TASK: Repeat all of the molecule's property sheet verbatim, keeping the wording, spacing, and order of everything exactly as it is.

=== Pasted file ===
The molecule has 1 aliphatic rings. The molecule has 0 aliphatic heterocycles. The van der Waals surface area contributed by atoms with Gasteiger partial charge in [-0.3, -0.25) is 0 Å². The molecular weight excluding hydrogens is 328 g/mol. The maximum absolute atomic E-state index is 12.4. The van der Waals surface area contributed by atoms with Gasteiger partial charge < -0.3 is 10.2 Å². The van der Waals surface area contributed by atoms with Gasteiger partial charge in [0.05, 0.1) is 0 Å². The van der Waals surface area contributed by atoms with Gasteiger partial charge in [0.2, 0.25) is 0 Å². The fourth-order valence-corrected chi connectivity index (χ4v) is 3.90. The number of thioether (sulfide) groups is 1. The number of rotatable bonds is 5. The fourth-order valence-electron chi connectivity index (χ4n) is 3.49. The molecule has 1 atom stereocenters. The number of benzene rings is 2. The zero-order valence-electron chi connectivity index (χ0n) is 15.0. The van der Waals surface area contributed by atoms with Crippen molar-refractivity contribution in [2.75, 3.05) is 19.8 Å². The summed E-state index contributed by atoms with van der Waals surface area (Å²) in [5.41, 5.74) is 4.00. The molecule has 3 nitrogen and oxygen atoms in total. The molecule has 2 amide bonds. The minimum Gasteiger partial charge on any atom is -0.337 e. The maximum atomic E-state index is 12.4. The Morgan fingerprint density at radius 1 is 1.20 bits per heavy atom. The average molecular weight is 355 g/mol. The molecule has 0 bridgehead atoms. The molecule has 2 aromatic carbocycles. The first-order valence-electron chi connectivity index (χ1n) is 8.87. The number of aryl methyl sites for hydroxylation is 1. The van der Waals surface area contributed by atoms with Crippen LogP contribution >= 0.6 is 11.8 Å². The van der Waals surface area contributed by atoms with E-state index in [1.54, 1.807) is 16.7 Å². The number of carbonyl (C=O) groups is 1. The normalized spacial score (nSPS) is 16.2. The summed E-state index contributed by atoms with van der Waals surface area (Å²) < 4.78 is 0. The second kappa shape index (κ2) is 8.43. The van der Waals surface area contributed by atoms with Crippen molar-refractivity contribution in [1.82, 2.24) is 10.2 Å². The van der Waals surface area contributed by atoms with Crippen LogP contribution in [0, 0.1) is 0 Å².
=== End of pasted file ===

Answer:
The molecule has 1 aliphatic rings. The molecule has 0 aliphatic heterocycles. The van der Waals surface area contributed by atoms with Gasteiger partial charge in [-0.3, -0.25) is 0 Å². The molecular weight excluding hydrogens is 328 g/mol. The maximum absolute atomic E-state index is 12.4. The van der Waals surface area contributed by atoms with Gasteiger partial charge < -0.3 is 10.2 Å². The van der Waals surface area contributed by atoms with Gasteiger partial charge in [0.05, 0.1) is 0 Å². The van der Waals surface area contributed by atoms with Gasteiger partial charge in [0.2, 0.25) is 0 Å². The fourth-order valence-corrected chi connectivity index (χ4v) is 3.90. The number of thioether (sulfide) groups is 1. The number of rotatable bonds is 5. The fourth-order valence-electron chi connectivity index (χ4n) is 3.49. The molecule has 1 atom stereocenters. The number of benzene rings is 2. The zero-order valence-electron chi connectivity index (χ0n) is 15.0. The van der Waals surface area contributed by atoms with Crippen molar-refractivity contribution in [2.75, 3.05) is 19.8 Å². The summed E-state index contributed by atoms with van der Waals surface area (Å²) in [5.41, 5.74) is 4.00. The molecule has 3 nitrogen and oxygen atoms in total. The molecule has 2 amide bonds. The minimum Gasteiger partial charge on any atom is -0.337 e. The maximum atomic E-state index is 12.4. The Morgan fingerprint density at radius 1 is 1.20 bits per heavy atom. The average molecular weight is 355 g/mol. The molecule has 0 bridgehead atoms. The molecule has 2 aromatic carbocycles. The first-order valence-electron chi connectivity index (χ1n) is 8.87. The number of aryl methyl sites for hydroxylation is 1. The van der Waals surface area contributed by atoms with Crippen LogP contribution >= 0.6 is 11.8 Å². The van der Waals surface area contributed by atoms with E-state index in [1.54, 1.807) is 16.7 Å². The number of carbonyl (C=O) groups is 1. The normalized spacial score (nSPS) is 16.2. The summed E-state index contributed by atoms with van der Waals surface area (Å²) < 4.78 is 0. The second kappa shape index (κ2) is 8.43. The van der Waals surface area contributed by atoms with Crippen molar-refractivity contribution in [1.82, 2.24) is 10.2 Å². The van der Waals surface area contributed by atoms with Crippen LogP contribution in [0, 0.1) is 0 Å².